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The Treasure of the Truth.

"I have no greater joy than to hear that my children walk in truth" (3 John 1:4).

Our Lord Jesus Christ defined the purpose of His coming into this world, saying, "To this end was I born, and for this cause came I into the world, that I should bear witness unto the truth. Every one that is of the truth heareth my voice" (John 18:37).

Consciousness ability to learn, think, contemplate and create, is the most precious faculty that the Maker endowed us with. It raises us above other living creatures and, to a certain extent, makes us similar to God. The most important capacity of consciousness is to recognize the truth, i.e. acquire the correct perception about an object or occurrence. Without this ability, consciousness would remain in a world of illusions, and would be absolutely useless. Consciousness, which is not enlightened with truth, is like a candle without fire, or river without water.

If cognition of the world and its physical laws is desirable, then cognition of spiritual truths is of even greater importance. They provide us with correct understanding of the God and His properties, cause and purpose of existence of universe and humans, reason of evil amongst people, nature and determination of man, spiritual world, goal of man's temporary life, the Savior and salvation of man, of what is good and what is evil, of death and resurrection, Judgment and eternal life, ways to overcome temptations, succeed in virtue, achieve perfection, and so on.

God, who granted humans with and honorable need of studying and learning, helps them to fulfill this wish. Thus, in the Old Testament patriarch's time, God revealed to His chosen the most elementary knowledge about Himself and about what is right and wrong. Later through Moses and other prophets God provided more details of the moral law, and also that the Messiah-to-come would save people from sin and death. Finally, in the New Testament time, through His Son, God revealed the truths of spiritual world in the fullest and most perfect degree. "For the law was given by Moses, but grace and truth came by Jesus Christ," wrote the Evangelist John (John 1:17). In his current, physical condition, man is not able to perceive the truth deeper than it has been exposed by the Lord Jesus Christ to the Apostles. It does not exclude the possibility that, when spiritual horizons of man extend in the future life, he will become capable of a deeper and fuller insight into truth. The Apostle Paul writes about it in 1 Corinthians 13:12, "For now we see through a glass, darkly; but then face to face: now I know in part; but then shall I know even as also I am known [by God]."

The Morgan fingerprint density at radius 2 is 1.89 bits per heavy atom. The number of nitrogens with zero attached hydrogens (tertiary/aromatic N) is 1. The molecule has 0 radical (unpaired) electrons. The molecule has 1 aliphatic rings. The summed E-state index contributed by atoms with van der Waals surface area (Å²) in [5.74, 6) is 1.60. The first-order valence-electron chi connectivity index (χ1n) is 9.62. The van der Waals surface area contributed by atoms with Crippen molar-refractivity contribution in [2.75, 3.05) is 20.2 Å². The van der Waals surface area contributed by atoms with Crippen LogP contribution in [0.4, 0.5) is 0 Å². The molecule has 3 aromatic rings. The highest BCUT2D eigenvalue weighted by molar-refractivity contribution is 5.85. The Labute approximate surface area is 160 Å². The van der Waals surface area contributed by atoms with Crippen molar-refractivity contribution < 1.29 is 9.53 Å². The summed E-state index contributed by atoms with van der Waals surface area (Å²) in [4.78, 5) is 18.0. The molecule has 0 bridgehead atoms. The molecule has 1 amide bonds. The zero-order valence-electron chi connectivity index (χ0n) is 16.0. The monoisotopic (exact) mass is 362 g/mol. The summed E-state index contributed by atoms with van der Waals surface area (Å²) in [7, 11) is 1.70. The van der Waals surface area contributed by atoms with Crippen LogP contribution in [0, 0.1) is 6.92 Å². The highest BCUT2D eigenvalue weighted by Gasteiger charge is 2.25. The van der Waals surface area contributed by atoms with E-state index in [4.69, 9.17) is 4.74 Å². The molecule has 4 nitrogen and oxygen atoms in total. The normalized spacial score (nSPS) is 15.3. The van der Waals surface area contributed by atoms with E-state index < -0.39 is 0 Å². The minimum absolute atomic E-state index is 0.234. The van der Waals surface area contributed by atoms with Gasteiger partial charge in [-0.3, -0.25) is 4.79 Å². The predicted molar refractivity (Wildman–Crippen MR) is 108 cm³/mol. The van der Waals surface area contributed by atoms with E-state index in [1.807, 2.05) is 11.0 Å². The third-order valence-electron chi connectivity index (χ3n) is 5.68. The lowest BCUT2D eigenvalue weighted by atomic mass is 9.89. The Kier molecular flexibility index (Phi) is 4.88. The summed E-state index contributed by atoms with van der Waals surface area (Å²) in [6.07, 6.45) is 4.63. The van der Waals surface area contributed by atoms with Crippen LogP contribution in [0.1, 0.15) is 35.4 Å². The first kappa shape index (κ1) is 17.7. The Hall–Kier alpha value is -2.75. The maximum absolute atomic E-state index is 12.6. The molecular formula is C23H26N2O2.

Of course, the Lord Jesus Christ made the truth known to His contemporaries not exclusively for their sake but also for the sake of all future generations. By His care and the almighty power of the Holy Spirit, truth that at some point of time was opened to the Holy Apostles, has been preserved in the Church in its original purity, and will remain there until the end of time. Departing from His disciples, Jesus condoled with them, promising that soon the Holy Spirit would descend to strengthen them in truth. "And I will pray the Father, and he shall give you another Comforter, that he may abide with you for ever; Even the Spirit of truth; whom the world cannot receive... he shall teach you all things, and bring all things to your remembrance, whatsoever I have said unto you... Howbeit when he, the Spirit of truth, is come, he will guide you into all truth" (John 14:16,17, 26; 16:13). It is noteworthy that Christ calls the Holy Ghost the Spirit of truth, letting us understand that revelation of truth to believers is primarily an action of the Third Person of the Most-Holy Trinity in the business of salvation of humankind. As opposed to the Spirit of truth, the devil is called the seducing spirit and father of lies, because dissemination of false ideas is the main weapon he uses to ruin people.